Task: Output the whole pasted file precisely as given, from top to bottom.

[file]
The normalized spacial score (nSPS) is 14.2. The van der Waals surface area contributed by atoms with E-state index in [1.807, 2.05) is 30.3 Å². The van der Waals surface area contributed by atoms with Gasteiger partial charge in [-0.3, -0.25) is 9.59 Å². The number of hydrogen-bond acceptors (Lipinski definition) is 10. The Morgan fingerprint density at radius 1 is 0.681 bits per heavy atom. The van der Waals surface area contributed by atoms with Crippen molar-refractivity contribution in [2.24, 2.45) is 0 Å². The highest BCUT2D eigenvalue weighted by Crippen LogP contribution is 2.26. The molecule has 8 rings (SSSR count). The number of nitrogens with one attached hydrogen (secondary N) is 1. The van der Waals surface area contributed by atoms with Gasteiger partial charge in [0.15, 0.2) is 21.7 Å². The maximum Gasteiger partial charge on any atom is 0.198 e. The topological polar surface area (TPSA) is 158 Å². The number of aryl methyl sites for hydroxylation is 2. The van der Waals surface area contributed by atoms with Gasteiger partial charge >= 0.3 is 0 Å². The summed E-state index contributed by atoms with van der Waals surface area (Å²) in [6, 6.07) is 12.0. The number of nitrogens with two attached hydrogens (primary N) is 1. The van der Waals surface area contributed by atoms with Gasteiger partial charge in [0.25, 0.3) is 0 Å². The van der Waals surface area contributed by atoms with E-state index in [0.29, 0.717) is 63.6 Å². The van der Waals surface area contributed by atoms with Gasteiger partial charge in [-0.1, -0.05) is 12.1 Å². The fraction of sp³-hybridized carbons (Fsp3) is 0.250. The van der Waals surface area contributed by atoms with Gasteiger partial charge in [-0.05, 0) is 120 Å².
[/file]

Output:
The normalized spacial score (nSPS) is 14.2. The van der Waals surface area contributed by atoms with E-state index in [1.807, 2.05) is 30.3 Å². The van der Waals surface area contributed by atoms with Gasteiger partial charge in [-0.3, -0.25) is 9.59 Å². The number of hydrogen-bond acceptors (Lipinski definition) is 10. The Morgan fingerprint density at radius 1 is 0.681 bits per heavy atom. The van der Waals surface area contributed by atoms with Crippen molar-refractivity contribution in [2.24, 2.45) is 0 Å². The highest BCUT2D eigenvalue weighted by Crippen LogP contribution is 2.26. The molecule has 8 rings (SSSR count). The number of nitrogens with one attached hydrogen (secondary N) is 1. The van der Waals surface area contributed by atoms with Gasteiger partial charge in [0.15, 0.2) is 21.7 Å². The maximum Gasteiger partial charge on any atom is 0.198 e. The topological polar surface area (TPSA) is 158 Å². The number of aryl methyl sites for hydroxylation is 2. The van der Waals surface area contributed by atoms with Gasteiger partial charge >= 0.3 is 0 Å². The summed E-state index contributed by atoms with van der Waals surface area (Å²) in [6, 6.07) is 12.0. The number of nitrogens with two attached hydrogens (primary N) is 1. The van der Waals surface area contributed by atoms with Gasteiger partial charge in [0.25, 0.3) is 0 Å². The van der Waals surface area contributed by atoms with E-state index in [0.29, 0.717) is 63.6 Å². The van der Waals surface area contributed by atoms with Gasteiger partial charge in [-0.1, -0.05) is 12.1 Å². The fraction of sp³-hybridized carbons (Fsp3) is 0.250. The van der Waals surface area contributed by atoms with Gasteiger partial charge in [-0.05, 0) is 120 Å².